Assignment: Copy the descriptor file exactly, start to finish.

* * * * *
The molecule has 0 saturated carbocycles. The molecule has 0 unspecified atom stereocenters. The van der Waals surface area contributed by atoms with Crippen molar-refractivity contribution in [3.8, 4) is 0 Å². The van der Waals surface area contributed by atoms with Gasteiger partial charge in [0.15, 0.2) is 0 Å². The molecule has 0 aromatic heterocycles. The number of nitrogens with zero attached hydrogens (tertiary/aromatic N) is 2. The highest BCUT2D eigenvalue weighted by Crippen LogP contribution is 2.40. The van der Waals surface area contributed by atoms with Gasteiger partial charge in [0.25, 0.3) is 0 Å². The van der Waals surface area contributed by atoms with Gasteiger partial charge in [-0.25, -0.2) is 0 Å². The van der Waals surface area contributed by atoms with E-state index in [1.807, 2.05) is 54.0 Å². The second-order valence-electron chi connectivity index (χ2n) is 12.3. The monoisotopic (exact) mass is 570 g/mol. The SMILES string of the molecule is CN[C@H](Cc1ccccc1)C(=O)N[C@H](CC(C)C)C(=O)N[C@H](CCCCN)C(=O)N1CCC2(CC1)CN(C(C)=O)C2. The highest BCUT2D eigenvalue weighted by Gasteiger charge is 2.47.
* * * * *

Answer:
The molecule has 0 saturated carbocycles. The molecule has 0 unspecified atom stereocenters. The van der Waals surface area contributed by atoms with Crippen molar-refractivity contribution in [3.8, 4) is 0 Å². The van der Waals surface area contributed by atoms with Gasteiger partial charge in [0.15, 0.2) is 0 Å². The molecule has 0 aromatic heterocycles. The number of nitrogens with zero attached hydrogens (tertiary/aromatic N) is 2. The highest BCUT2D eigenvalue weighted by Crippen LogP contribution is 2.40. The van der Waals surface area contributed by atoms with Gasteiger partial charge in [0.25, 0.3) is 0 Å². The van der Waals surface area contributed by atoms with Gasteiger partial charge in [-0.25, -0.2) is 0 Å². The van der Waals surface area contributed by atoms with E-state index in [1.807, 2.05) is 54.0 Å². The second-order valence-electron chi connectivity index (χ2n) is 12.3. The monoisotopic (exact) mass is 570 g/mol. The SMILES string of the molecule is CN[C@H](Cc1ccccc1)C(=O)N[C@H](CC(C)C)C(=O)N[C@H](CCCCN)C(=O)N1CCC2(CC1)CN(C(C)=O)C2. The highest BCUT2D eigenvalue weighted by Gasteiger charge is 2.47.